Australia & Canada: United Malt Group assures investors FY to 30 September will bring improved financial results
Commerical maltster United Malt Group assured investors at its AGM on February 10 that its financial year to 30 September 2023 will bring improved financial results compared to the dismal earnings in FY22, the Grain Central reported.
UMG reported a drop of 23pc in earnings before interest, taxation, depreciation and amortisation in the FY22 results released in November last year.
The companys net profit after tax fell 20pc from A$14.5M in FY21 to A$11.6M.
This came after GrainCorp announced a record EBITDA and net profit after tax in its FY22 results.
UMG was a subsidiary of GrainCorps until a demerger in March 2020.
The similarities of the two companies had one shareholder questioning the stark difference in financial outcomes and what had been done to mitigate future losses.
UMG chairman Graham Bradley said both companies were exposed to different risks in FY22, with the poor Canadian crop heavily impacting supply of barley to its North American customers.
We imported barley from Australia and Denmark into Canada, which is one of the largest barley-growing countries in the world, Mr Bradley said.
[It was an] unprecedented requirement in order to continue to serve our brewing customers, but we werent able to pass those freight and additional costs on to the customers.
He said COVID-19 lockdowns had impacted sales of craft beer due to the closure of hospitality venues as well as causing supply-chain disruptions.
He said UMG was confident that those headwinds have largely abated, although not entirely.
We still have high energy costs around the world compared to three years ago, we still have some freight dislocation in supply chains but not as bad perhaps as it was last year.
Mr Bradley said the company was progressively introducing new contract terms with major customers which will will reduce our risk exposure to barley supply, quality and prices and to additional energy costs and freight surcharges.
UMG managing director and CEO Mark Palmquist said this also included increasing the frequency of malt pricing to take quality and the current market value into account.
We are also progressively including more frequent freight-price adjustments and inflation cost escalation in our customer agreements, Mr Palmquist said.
He said UMG has also entered into a derivative contract to mitigate risk with the Canadian barley crop yield.
The purpose of the contract is to provide additional financial risk mitigation for our processing operations in Canada, in periods that may experience significantly reduced barley crop yields.
While we have certainty over our crop requirements for the current year, this contract will provide additional risk mitigation to manage the effect of a potentially reduced barley crop yield in our customary barley origination provinces in Canada in FY24.
Had this contract been in place in FY22 United Malt would have received a payment of Canadian $30M, which would have significantly increased FY22 earnings.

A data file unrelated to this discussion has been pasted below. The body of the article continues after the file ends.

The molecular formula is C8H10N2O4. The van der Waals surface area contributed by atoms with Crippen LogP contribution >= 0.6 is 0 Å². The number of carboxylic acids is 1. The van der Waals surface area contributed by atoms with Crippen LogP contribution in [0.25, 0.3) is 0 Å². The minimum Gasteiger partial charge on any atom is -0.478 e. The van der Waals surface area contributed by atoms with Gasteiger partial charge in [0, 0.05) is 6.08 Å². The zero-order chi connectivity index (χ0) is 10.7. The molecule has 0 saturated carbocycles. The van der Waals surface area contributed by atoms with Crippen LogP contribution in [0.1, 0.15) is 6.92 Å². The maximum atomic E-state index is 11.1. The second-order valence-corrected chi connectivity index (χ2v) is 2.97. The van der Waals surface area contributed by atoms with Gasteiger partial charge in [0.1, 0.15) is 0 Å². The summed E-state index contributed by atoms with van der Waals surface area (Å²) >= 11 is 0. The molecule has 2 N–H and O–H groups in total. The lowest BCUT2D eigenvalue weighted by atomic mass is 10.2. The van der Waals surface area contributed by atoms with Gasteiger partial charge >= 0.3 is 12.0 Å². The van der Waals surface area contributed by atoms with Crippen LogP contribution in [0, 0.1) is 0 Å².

Mr Palmquist said the company remained vigilant about high levels of inflation across the US, Canada and Australia, and the possibility of a recession in these countries.
Beer remains a significant beverage category and beer consumption has not typically been significantly impacted in periods of recession.
During the past few weeks, major international brewers have pointed to demand generally remaining resilient on a value basis.
However, some brewers have reported potential risk of softer demand and down-trading as consumers respond to inflation and recessionary concerns.
He said UMG would continue to monitor the situation and the potential effects on malt demand.
While we have seen a small reduction in our volumes in the first quarter, this has been offset by improved pricing and commercial terms.
Mr Palmquist said malt whisky production and demand for distilling was expected to continue its upward trend.
[O]ur customers demand in Scotland remains robust, with approximately 98pc of the new volume already committed for this year, and the majority under long term agreements for future years.
Alongside contract improvements and continuing demand, UMG has also predicted a significant improvement in the barley crop yields and quality in North America.
Mr Palmquist said these factors made the company confident in sticking with its earnings guidance figure released in November.
Our guidance for FY23 has not changed since the release of our full-year results in November and we continue to expect underlying EBITDA (before SaaS costs) for FY23 to be in the range of A$140 to A$160 million, assuming no material deterioration in market conditions.
In October Mr Palmquist indicated he would be stepping down from the managing director and CEO roles during FY23.
Mr Bradley confirmed that the board was well progressed in searching for a person to fill the position and said the focus was on candidates based in North America.
We will make further announcements on this process as soon as possible.
Meanwhile, Mark will remain in his role until his successor is appointed to assist with an orderly transition.
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